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[Doctors with Patents] SNUH professor pursues stem cell research for real-life therapiesKim Hyo-soo pushes forward innovation in both clinical and basic research
  • By Marian Chu
  • Published 2018.05.22 15:35
  • Updated 2018.05.22 15:35
  • comments 0

Professor Kim Hyo-soo is known for his work in both basic and clinical research in the field of cardiology and stem cell research. His ultimate aim is to bring new innovative stem cell therapies to market.

As a master of multitasking, Kim told Korea Biomedical Review that he has enjoyed and endured work as both a physician and researcher throughout his career. He has published more than 100 papers and a handful of patents under his belt.

Kim has multiple titles. He is a professor at internal medicine department at Seoul National University (SNU)’s College of Medicine. He also serves as chairman and chief of the cardiovascular center at SNU Hospital (SNUH), and director of the National Research Laboratory for Cardiovascular Stem Cell Niche at SNU.

Professor Kim Hyo-soo talks about his stem cell research and his career as both a clinical and basic researcher in an interview with Korea Biomedical Review.

Kim’s most notable works include developing new therapeutic modalities using autologous stem cells for patients with myocardial infarction and getting it approved and reimbursed by the Korean government, making induced pluripotent stem cell from blood cells, and find three genes that can convert skin cells into blood vessels, among others. His team is now working towards developing tissue regenerating biotherapeutics.

On the fast track to stem cell research

Kim graduated from SNU’s College of Medicine in 1984 and went on to pursue his masters in medical science at the same school. He completed his internship and residency in internal medicine at SNUH, and finally obtained his Ph.D. in Medical Science at SNU.

After finishing his fellowship in cardiology at SNUH, he went to Japan following his mentor’s advice to work as a visiting researcher in molecular cardiology in the 3rd department of internal medicine at the University of Tokyo in 1992. At the time, molecular biology emerged as a new research field.

Upon his return a year and a half later, Kim opened a vascular lab but experienced what he called a personal “dark age” due to the lack of time and shortage of experienced lab members and other resources.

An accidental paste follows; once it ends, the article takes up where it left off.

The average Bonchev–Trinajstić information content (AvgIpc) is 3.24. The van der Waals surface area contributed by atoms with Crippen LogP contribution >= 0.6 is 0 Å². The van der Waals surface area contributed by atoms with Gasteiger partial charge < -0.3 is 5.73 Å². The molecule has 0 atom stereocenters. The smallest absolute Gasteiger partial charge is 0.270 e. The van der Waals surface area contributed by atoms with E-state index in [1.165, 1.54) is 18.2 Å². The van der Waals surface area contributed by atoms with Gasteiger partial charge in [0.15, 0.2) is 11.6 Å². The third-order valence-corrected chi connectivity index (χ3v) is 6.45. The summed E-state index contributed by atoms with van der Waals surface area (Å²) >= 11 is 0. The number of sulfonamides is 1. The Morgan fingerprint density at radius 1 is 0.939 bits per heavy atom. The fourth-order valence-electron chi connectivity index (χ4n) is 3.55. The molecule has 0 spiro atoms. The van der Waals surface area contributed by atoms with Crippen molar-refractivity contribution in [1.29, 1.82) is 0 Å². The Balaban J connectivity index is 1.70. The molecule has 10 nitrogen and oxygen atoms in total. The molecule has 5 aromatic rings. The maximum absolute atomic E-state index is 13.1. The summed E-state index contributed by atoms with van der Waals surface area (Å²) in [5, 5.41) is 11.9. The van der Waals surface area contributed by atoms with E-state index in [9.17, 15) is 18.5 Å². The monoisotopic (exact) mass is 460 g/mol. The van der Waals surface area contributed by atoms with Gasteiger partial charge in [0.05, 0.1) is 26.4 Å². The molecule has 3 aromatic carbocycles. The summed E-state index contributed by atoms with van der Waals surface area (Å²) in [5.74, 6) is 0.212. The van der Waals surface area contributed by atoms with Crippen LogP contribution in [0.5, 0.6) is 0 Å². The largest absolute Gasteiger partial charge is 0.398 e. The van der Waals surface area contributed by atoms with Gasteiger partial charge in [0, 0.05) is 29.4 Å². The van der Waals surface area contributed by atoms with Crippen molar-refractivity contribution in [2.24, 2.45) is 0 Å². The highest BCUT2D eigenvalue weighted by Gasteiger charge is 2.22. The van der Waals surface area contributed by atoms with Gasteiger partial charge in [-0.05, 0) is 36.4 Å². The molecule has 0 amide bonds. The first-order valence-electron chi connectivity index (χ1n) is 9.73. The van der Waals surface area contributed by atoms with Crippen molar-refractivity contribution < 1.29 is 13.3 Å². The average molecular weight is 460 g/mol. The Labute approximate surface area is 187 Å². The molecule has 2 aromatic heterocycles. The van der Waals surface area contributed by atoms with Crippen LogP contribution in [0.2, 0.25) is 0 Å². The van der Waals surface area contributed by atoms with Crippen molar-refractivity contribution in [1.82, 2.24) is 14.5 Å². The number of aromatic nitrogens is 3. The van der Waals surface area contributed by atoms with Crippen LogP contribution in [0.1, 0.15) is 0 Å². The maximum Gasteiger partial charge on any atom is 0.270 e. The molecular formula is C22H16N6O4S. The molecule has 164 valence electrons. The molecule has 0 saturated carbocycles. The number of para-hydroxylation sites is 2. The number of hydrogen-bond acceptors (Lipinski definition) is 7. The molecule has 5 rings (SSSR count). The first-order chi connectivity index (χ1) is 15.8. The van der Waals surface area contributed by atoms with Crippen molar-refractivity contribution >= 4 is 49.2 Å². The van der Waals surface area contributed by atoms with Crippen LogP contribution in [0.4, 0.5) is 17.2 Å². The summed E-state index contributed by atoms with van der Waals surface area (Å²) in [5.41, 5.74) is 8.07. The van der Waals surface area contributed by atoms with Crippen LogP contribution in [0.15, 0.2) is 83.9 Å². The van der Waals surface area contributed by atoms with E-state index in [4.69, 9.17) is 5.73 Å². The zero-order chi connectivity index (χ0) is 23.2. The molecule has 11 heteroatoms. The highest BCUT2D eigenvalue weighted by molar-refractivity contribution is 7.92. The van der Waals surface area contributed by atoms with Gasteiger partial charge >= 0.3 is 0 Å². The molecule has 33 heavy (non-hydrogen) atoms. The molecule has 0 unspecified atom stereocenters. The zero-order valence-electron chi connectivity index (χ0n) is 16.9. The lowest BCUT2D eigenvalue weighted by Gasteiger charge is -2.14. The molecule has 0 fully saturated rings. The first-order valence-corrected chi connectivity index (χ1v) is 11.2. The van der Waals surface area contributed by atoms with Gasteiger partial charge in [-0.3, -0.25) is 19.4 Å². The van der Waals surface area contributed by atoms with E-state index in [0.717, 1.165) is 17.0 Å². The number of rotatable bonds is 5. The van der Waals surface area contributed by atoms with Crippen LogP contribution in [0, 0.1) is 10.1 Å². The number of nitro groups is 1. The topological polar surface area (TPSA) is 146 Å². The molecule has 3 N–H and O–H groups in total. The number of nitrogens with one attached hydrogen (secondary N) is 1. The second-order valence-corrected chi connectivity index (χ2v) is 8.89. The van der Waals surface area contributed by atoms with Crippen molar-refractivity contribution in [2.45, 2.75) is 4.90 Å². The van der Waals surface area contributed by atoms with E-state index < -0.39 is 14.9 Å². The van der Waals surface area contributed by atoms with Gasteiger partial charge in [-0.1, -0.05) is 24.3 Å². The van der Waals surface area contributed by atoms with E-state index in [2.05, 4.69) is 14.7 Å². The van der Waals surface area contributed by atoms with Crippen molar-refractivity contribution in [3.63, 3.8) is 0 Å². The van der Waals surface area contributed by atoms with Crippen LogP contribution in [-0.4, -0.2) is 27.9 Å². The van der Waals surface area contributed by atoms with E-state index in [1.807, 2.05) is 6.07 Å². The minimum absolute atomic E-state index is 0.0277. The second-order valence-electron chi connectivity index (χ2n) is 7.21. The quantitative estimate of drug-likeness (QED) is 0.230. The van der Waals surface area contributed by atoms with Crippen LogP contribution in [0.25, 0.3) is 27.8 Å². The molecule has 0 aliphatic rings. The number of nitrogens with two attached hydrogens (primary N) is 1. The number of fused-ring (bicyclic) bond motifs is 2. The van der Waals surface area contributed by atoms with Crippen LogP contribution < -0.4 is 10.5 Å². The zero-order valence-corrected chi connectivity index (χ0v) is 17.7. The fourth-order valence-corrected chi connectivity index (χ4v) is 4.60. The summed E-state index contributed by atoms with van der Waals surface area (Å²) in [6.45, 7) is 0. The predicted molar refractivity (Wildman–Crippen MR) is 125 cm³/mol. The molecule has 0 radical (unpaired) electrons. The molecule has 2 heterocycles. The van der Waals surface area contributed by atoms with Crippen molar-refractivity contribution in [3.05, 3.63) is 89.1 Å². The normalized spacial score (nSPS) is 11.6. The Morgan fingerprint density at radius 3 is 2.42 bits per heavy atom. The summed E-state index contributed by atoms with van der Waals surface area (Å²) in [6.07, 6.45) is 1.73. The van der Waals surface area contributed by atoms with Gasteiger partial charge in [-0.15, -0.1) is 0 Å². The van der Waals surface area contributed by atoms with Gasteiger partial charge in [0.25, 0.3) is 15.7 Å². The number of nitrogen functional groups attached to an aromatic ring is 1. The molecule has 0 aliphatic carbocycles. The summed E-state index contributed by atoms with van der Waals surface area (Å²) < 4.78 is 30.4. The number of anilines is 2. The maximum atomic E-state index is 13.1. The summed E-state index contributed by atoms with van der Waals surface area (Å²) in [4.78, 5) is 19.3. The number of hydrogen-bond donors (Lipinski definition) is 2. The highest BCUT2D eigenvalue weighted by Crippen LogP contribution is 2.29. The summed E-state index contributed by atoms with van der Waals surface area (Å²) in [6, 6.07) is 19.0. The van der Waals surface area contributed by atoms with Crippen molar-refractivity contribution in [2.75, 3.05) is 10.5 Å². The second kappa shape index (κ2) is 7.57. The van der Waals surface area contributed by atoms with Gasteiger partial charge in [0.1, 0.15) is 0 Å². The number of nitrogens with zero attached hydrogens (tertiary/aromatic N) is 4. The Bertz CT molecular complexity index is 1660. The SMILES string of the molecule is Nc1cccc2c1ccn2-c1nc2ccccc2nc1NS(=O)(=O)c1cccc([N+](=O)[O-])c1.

“The six years were my figurative dark age due to the difficulties of basic research but, at the time, I believed basic research work to be my duty because I was the only person in SNUH doing it,” Kim recalled.

After six years, Kim took two sabbatical years in Boston to learn gene and stem therapy as well as stem cell biology at St. Elizabeth Medical Center in Massachusetts. Upon completing his studies, Kim changed his field from vascular biology to stem cell biology when he returned to SNU.

“Stem cell research was a rising field from 2002 to 2010,” Kim said. “It was the happiest time in my life. I had a lot of ideas, made rapid progress and published significant papers. I also won several grants from the Korean government.”

From then on, he has published more than 100 papers in the fields of cardiology and stem cell research. Such work put him at the forefront of Korean physicians by not just treating patients but also driving forward scientific research.

It was also during this time that Kim obtained patents regarding his stem cell research. His patents include an innovate method to isolate highly-active stem cells from human stem cells, a method to produce induced pluripotent stem cells (IPS) from adult mature cells, a culture method to produce highly-active cells from human adipose tissue-derived cells and a method to create IPS cells by treating mature cells with lysate of embryonic stem cells.

With his achievements, Kim says his new goal is to commercialize his findings.

“Until 10 years ago, our goal was to make a good paper, but the actual goal of the research is not publishing papers in a major journal but making people healthier and happier. So commercialization became our motto. Money is a secondary product,” Kim said.

Kim himself has worked with various Korean biopharmaceutical companies including Medipost, Daewoong, Macrogen, and Yuhan by licensing out innovative stem cell differentiation and production methodology. His ultimate goal of doing so is to produce real-life therapies for patients while also providing resources for his students in basic research.

“My main motivation is commercializing our findings into a product to be used in treatment. It serves as a potential source of profit to share with students,” Kim said. “In Korea, young investigators in basic research face the worst circumstances economically. Commercializing our innovative items will provide hope for new students in the tough basic research field.”

Meanwhile, as a mentor and leading researcher, Kim stressed his junior faculty to focus on one specific area.

“From now on, it will be impossible to do both jobs. I always tell my junior faculty to focus on one specific area. For me, I can only put 50 percent of my energy and time into two fields. So I always tell my junior faculty to not do too many things,” Kim said.

“I would also advise that students be more interested in policy. Of course, your main interest is to care for patients, but the system influences the people, so you have to consider medical policy because it broadens and strengthens your impact,” he added.


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